• Older crags at Kalymnos are now polished, but there are tons of new areas

  • It is possible to climb without renting a car or scooter (although you should for at least part of the trip to visit the outlying crags)

  • Accommodation is less expensive

  • Best time to go (assuming you don’t like to roast): mid-October to early December and mid-February to late April


Cats are everywhere! Photo by Nancy Hansen

  • Varied climbing at all grades

  • Options for climbing in sun, shade, and rain

  • Happy holiday grading

  • Friendly bolting

  • Welcoming and generous locals

  • Great food

  • Fun rest-day sightseeing

  • Bolted, multi-pitch options

  • Cats-a-plenty

Ralf and I will be returning to Leonidio for the third year in a row this November. To be honest, we probably would have made our next Greek climbing trip to Kalymnos because it is also so fantastic, but we have friends going to Leonidio and we will join them.

The beta for your first trip to Greece

If you are planning your first climbing trip to Greece, I’d have to recommend Kalymnos because of the overall island atmosphere, the scenery, and the fun climbing. If you’ve already climbed at Kalymnos, then I recommend checking out Leonidio. And if you’ve already climbed at both, then, like us, you have a difficult decision to make - go where your friends are.

Spot the climber! ‘Grande Grotta’ sector, Kalymnos. Photo by Ralf Dujmvoits.

Daily scene on the main street in Leonidio. Note the signs pointing to the crags! Photo by Ralf Dujmvoits.


Most Greeks in the tourism industry speak English.


Ralf and I always have great success with Airbnb and Booking.com. On Kalymnos, the best climbers accommodation can be found in Masouri and Mirties. When climbing at Leonidio, we choose to stay in Poulithra, a 15-minute drive south of Leonidio, but closer to the excellent crags at Kyparissi.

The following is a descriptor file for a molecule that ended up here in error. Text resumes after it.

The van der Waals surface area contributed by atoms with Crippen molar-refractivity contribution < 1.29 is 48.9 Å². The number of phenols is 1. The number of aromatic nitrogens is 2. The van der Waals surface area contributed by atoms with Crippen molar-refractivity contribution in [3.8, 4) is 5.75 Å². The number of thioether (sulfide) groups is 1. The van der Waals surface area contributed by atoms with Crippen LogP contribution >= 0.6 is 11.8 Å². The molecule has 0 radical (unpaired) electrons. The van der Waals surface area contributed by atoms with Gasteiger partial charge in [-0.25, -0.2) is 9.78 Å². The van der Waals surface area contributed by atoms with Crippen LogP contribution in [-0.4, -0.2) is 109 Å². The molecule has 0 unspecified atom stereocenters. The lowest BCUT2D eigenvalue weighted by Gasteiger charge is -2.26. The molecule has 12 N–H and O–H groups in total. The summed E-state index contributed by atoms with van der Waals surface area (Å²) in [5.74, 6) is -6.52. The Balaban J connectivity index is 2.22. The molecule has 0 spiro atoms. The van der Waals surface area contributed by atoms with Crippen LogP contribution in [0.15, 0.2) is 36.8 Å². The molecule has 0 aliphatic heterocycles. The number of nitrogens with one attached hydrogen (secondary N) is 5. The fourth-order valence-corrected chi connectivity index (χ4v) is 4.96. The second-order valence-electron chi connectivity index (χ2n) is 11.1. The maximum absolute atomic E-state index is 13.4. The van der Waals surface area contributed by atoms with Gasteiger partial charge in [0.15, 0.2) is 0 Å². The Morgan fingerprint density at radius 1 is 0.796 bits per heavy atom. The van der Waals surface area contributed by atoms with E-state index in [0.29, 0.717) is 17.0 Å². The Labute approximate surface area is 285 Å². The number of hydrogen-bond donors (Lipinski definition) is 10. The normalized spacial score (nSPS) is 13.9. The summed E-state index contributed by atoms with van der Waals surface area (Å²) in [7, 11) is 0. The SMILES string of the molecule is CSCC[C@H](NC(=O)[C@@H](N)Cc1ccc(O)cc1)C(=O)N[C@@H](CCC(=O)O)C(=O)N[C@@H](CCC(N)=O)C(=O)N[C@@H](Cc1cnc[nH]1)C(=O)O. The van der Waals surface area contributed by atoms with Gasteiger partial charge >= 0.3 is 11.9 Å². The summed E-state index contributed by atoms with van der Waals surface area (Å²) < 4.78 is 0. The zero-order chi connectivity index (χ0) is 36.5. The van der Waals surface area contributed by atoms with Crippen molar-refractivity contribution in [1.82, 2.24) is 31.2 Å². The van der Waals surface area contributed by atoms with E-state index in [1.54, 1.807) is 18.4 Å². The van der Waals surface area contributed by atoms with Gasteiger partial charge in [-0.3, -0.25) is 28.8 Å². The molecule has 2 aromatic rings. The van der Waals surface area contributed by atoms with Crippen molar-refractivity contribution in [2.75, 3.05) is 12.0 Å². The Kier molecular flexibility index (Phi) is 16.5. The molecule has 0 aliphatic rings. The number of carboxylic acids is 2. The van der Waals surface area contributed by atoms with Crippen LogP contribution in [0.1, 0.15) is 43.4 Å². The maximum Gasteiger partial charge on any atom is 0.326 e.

Home-sweet-home – ‘Luxurious Stone Villa Elli’ in Poulithra. Photo by Ralf Dujmvoits.

The amazing Meteora. Photo by Ralf Dujmvoits.

Getting there:

  1. Leonidio is a 3-hour (easy) drive southwest of Athens. It is an eight-hour drive south of Thessaloniki. One reason to consider this longer drive is that you can stop for a couple of days at Meteora on the way. Meteora is an unworldly place with 300-metre-high conglomerate towers topped by extremely unlikely, beautifully constructed monasteries. You can climb the typically run-out conglomerate routes if you put your brave-face on.

  2. Kalymnos is a bit more complicated to get to. Fly to Athens, and then take another flight to the island of Kos. If you are coming from November to April, your option is likely only going to be with Olympic/Aegean Airlines. On Kos, you will take a bus or taxi to the other side of the island and then get on a ferry to Kalymnos. From the port town of Pothia, you can take a bus or taxi to Masouri or Mirties. Depending on the timing of your international arrival and departure, it is very likely that you will need to spend a night in either Athens or on Kos, both coming and going. This is not a hardship – you can visit the impressive Acropolis in Athens or THE Tree of Hippocrates on Kos. There is great information about getting to Kalymnos here: https://climbkalymnos.com/kalymnos-info/